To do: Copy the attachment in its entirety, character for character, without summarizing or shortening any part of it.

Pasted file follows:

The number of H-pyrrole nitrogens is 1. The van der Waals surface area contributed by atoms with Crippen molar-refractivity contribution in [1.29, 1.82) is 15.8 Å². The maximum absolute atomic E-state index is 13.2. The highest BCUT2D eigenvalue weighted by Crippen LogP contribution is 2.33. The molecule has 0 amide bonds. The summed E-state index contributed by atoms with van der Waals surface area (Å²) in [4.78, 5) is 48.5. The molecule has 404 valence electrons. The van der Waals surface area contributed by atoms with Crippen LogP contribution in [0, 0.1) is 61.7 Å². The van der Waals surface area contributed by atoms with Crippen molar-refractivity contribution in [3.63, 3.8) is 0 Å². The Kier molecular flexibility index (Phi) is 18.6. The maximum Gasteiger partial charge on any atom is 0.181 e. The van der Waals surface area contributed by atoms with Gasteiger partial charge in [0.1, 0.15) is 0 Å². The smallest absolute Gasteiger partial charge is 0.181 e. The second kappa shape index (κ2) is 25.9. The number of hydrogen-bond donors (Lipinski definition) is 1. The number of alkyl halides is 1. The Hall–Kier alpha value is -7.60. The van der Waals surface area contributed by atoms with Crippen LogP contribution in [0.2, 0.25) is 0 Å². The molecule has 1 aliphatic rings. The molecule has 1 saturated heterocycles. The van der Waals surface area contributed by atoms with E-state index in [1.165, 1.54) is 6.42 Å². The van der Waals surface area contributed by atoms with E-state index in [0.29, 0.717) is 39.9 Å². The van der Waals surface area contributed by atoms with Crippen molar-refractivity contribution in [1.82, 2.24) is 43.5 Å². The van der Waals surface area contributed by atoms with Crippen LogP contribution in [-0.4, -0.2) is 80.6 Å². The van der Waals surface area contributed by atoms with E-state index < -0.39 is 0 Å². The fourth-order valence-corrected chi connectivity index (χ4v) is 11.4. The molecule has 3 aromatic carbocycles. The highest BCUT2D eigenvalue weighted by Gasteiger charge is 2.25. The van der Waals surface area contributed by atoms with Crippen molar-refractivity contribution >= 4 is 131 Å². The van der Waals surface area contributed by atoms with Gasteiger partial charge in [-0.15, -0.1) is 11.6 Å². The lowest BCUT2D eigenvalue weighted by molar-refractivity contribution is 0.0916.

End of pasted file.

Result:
The number of H-pyrrole nitrogens is 1. The van der Waals surface area contributed by atoms with Crippen molar-refractivity contribution in [1.29, 1.82) is 15.8 Å². The maximum absolute atomic E-state index is 13.2. The highest BCUT2D eigenvalue weighted by Crippen LogP contribution is 2.33. The molecule has 0 amide bonds. The summed E-state index contributed by atoms with van der Waals surface area (Å²) in [4.78, 5) is 48.5. The molecule has 404 valence electrons. The van der Waals surface area contributed by atoms with Crippen LogP contribution in [0, 0.1) is 61.7 Å². The van der Waals surface area contributed by atoms with Crippen molar-refractivity contribution in [3.63, 3.8) is 0 Å². The Kier molecular flexibility index (Phi) is 18.6. The maximum Gasteiger partial charge on any atom is 0.181 e. The van der Waals surface area contributed by atoms with Gasteiger partial charge in [0.1, 0.15) is 0 Å². The smallest absolute Gasteiger partial charge is 0.181 e. The second kappa shape index (κ2) is 25.9. The number of hydrogen-bond donors (Lipinski definition) is 1. The number of alkyl halides is 1. The Hall–Kier alpha value is -7.60. The van der Waals surface area contributed by atoms with Crippen LogP contribution in [0.2, 0.25) is 0 Å². The molecule has 1 aliphatic rings. The molecule has 1 saturated heterocycles. The van der Waals surface area contributed by atoms with E-state index in [1.165, 1.54) is 6.42 Å². The van der Waals surface area contributed by atoms with E-state index in [0.29, 0.717) is 39.9 Å². The van der Waals surface area contributed by atoms with Crippen molar-refractivity contribution in [1.82, 2.24) is 43.5 Å². The van der Waals surface area contributed by atoms with Crippen LogP contribution in [-0.4, -0.2) is 80.6 Å². The van der Waals surface area contributed by atoms with E-state index < -0.39 is 0 Å². The fourth-order valence-corrected chi connectivity index (χ4v) is 11.4. The molecule has 3 aromatic carbocycles. The highest BCUT2D eigenvalue weighted by Gasteiger charge is 2.25. The van der Waals surface area contributed by atoms with Crippen molar-refractivity contribution >= 4 is 131 Å². The van der Waals surface area contributed by atoms with Gasteiger partial charge in [-0.15, -0.1) is 11.6 Å². The lowest BCUT2D eigenvalue weighted by molar-refractivity contribution is 0.0916.